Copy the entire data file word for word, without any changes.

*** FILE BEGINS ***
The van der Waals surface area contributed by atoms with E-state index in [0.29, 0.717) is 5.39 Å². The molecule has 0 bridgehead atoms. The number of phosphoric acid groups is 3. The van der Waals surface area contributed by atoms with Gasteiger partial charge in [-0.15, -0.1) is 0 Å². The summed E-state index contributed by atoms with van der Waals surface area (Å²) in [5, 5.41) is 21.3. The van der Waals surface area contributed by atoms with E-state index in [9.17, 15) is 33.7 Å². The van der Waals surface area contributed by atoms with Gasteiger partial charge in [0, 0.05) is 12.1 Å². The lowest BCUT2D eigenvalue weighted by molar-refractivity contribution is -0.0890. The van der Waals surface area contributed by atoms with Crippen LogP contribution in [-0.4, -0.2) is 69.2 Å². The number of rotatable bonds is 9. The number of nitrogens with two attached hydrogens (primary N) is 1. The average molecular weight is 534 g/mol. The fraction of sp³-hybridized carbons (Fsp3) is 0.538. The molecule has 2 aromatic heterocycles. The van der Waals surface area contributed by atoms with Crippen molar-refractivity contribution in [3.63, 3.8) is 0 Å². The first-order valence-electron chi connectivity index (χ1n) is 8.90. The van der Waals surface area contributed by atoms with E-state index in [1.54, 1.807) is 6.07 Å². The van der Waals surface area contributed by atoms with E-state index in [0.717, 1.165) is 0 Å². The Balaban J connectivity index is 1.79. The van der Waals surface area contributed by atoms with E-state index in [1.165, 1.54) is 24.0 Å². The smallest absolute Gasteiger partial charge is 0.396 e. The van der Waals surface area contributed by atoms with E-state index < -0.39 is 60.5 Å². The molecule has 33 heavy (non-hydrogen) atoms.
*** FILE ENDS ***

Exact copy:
The van der Waals surface area contributed by atoms with E-state index in [0.29, 0.717) is 5.39 Å². The molecule has 0 bridgehead atoms. The number of phosphoric acid groups is 3. The van der Waals surface area contributed by atoms with Gasteiger partial charge in [-0.15, -0.1) is 0 Å². The summed E-state index contributed by atoms with van der Waals surface area (Å²) in [5, 5.41) is 21.3. The van der Waals surface area contributed by atoms with E-state index in [9.17, 15) is 33.7 Å². The van der Waals surface area contributed by atoms with Gasteiger partial charge in [0, 0.05) is 12.1 Å². The lowest BCUT2D eigenvalue weighted by molar-refractivity contribution is -0.0890. The van der Waals surface area contributed by atoms with Crippen LogP contribution in [-0.4, -0.2) is 69.2 Å². The number of rotatable bonds is 9. The number of nitrogens with two attached hydrogens (primary N) is 1. The average molecular weight is 534 g/mol. The fraction of sp³-hybridized carbons (Fsp3) is 0.538. The molecule has 2 aromatic heterocycles. The van der Waals surface area contributed by atoms with Crippen molar-refractivity contribution in [3.63, 3.8) is 0 Å². The first-order valence-electron chi connectivity index (χ1n) is 8.90. The van der Waals surface area contributed by atoms with E-state index in [1.54, 1.807) is 6.07 Å². The van der Waals surface area contributed by atoms with E-state index in [0.717, 1.165) is 0 Å². The Balaban J connectivity index is 1.79. The van der Waals surface area contributed by atoms with E-state index in [1.165, 1.54) is 24.0 Å². The smallest absolute Gasteiger partial charge is 0.396 e. The van der Waals surface area contributed by atoms with E-state index < -0.39 is 60.5 Å². The molecule has 33 heavy (non-hydrogen) atoms.